There have been many studies on how ankle sprains are caused and the factors that increase the risk of ankle sprains. In this article I will go over some of the most common factors and less risk of incurring a sprained ankle. While someone who walks or runs, occur most frequently in athletes can cause ankle sprains. There are several risk factors proposed for ankle sprains in athletes. While it may be difficult for researchers to design good studies of risk factors there are a couple that are generally accepted for ankle sprains.
History of ankle sprain. The strongest predictor of ankle sprains is a previous history of ankle sprains. This conclusion is shared by almost all studies on the subject , , , . People with the highest risk after they have sprained his ankle earlier are those who incorrectly rehabilitating the injury. An unrehabilitated ankle may be unstable following and is open to be sprained again and again. The reason for this, some researchers believe, is that when an ankle injury occurs when some of the nerves that tell your body what is your ankle is in position are damaged. These nerves are called proprioceptors and the ability to determine the position of the parts of your body is called proprioception. When these nerves are injured can be harder for your body to know how to position the foot to keep it safe.
Balance. Lack of balance (also called postural Sway), may indicate a lack of proprioception due to ankle stability. A study of risk factors of ankle sprain identified athletes with poor balance as those who could not keep a single-leg position for at least 15 seconds without touching the foot unplanted to remain stable . These people had a greater occurrence of injury ankle sprain. Another researcher has studied players high school basketball using a machine specially designed to identify those with poor balance . Players with low test scores pre-Leagues lived ankle sprains almost 7 times more than those with normal balance.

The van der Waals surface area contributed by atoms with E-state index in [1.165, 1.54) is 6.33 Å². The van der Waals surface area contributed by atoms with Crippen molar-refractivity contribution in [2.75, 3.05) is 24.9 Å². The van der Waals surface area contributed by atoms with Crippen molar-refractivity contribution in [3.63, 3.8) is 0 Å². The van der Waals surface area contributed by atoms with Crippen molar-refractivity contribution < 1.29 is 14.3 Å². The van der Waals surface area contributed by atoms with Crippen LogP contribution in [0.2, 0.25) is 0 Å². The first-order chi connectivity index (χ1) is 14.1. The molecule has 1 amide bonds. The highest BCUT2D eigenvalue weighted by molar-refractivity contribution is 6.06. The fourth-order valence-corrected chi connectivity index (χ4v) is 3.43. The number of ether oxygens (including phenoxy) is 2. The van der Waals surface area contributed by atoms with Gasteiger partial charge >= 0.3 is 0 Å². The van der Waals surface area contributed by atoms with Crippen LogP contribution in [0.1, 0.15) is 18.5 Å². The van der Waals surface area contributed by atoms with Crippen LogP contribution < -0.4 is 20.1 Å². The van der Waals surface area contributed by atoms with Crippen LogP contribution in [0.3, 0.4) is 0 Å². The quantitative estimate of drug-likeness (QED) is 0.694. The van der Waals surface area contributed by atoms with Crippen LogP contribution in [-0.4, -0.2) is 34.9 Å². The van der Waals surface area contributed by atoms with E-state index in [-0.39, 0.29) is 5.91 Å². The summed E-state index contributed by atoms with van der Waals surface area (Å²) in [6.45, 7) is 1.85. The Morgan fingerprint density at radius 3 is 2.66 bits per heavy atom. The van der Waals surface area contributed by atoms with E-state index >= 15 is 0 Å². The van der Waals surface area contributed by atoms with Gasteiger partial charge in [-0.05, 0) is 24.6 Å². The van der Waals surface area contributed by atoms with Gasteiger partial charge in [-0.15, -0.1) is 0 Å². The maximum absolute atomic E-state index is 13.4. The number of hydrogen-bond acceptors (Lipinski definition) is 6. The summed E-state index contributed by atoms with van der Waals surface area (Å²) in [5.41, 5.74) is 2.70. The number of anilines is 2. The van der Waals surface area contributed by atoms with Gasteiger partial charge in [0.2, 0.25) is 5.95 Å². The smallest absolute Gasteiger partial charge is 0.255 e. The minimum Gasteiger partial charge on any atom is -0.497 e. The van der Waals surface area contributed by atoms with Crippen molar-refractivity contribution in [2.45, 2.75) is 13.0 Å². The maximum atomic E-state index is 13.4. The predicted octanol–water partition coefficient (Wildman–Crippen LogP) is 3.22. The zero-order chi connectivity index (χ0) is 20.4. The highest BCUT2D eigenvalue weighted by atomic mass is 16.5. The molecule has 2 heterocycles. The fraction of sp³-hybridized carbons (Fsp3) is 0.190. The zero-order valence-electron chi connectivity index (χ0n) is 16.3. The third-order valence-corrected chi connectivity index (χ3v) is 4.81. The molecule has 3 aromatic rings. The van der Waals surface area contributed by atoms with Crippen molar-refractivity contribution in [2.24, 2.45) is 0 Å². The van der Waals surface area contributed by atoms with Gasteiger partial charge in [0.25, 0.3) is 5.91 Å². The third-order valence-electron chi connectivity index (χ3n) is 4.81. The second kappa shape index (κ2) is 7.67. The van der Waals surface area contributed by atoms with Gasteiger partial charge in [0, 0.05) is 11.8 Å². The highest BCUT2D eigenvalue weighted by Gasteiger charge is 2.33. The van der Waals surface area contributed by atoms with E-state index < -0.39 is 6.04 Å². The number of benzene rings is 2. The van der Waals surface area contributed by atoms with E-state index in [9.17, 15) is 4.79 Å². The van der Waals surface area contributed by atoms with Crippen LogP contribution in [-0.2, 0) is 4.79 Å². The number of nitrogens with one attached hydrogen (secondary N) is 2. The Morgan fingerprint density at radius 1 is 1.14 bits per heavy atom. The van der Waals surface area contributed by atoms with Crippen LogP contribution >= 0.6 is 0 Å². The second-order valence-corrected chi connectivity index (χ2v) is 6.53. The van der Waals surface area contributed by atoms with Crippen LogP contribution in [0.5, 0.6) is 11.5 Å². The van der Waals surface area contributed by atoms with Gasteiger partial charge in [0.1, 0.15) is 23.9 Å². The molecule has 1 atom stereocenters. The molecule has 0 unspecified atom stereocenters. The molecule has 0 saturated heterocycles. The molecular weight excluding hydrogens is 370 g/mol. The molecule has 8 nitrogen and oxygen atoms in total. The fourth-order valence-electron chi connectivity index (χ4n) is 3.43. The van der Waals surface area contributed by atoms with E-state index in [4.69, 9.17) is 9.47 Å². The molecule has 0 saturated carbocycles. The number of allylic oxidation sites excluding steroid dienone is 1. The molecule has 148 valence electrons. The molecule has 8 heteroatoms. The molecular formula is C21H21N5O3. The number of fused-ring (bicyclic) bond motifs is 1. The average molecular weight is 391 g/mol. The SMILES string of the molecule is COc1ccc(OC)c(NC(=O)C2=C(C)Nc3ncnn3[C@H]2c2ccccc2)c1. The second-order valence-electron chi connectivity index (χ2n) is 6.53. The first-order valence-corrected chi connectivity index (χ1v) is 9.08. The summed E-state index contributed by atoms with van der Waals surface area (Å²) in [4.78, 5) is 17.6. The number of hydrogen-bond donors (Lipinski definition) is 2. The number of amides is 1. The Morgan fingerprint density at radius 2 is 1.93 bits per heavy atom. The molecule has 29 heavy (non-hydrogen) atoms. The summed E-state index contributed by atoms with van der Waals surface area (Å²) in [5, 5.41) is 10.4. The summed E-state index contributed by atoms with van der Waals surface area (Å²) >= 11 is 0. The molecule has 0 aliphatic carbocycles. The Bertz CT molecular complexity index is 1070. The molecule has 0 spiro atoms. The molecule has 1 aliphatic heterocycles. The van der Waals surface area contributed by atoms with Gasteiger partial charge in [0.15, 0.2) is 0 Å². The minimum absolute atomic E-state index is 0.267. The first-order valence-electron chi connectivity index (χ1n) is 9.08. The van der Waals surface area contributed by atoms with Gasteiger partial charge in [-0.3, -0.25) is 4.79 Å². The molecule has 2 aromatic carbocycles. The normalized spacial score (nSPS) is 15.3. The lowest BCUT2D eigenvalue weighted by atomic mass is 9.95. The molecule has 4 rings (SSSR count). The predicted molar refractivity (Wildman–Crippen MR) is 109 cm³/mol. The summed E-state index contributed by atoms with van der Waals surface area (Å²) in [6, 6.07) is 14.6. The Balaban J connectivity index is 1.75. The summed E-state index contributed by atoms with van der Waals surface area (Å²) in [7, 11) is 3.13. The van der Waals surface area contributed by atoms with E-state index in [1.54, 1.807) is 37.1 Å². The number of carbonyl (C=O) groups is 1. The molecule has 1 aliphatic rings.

Height and weight. There isn’t much agreement if height and weight are significant factors for ankle sprains. Studies of soldiers in basic training exercises indicated that being taller and heavier were risk factors. Another research study, however, has experienced different results and determined that, by itself, is not a risk factor . This was based on a study of 1,601 West Point cadets who participated in basketball with no history of ankle sprain or instability. There were no results to indicate height and weight, like something you want to increase or decrease the risk of a sprained ankle. Until more research is done is unclear whether people taller or heavier than have a higher risk for spraining an ankle.
Joint laxity of the foot shape. You might expect an ankle lax to be at a greater risk of ankle sprains. However, the evidence indicates that this is not the case. One research study evaluated ankle joint laxity by orthopedic test . Based on these results that it was not possible to predict an increased likelihood for ankle sprains is based on joint mobility. Other factors such as the shape of the foot or over pronated while running or walking, did not indicate a higher risk of distortions. However, above and below pronation may indicate a certain instability of the foot.
Genus. Males and females tend to experience the same frequency of ankle sprains. When all other risk factors are taken out of the equation, neither sex is at a higher risk for a sprained ankle.
Muscle strength and reaction time. Muscle strength and reaction time are not risk factors for ankle sprains. The muscles in your legs control the position of the foot. The researchers studied the speed and forces necessary for ankle sprain , . For ruptured a ligament in the ankle speed required is greater than the rate at which the muscles react to stimulus that the ankle is about to go too far in one direction or the other. Also it takes even longer for your muscles reach full contraction. By the time this happens that your ligaments may be gone long. What influence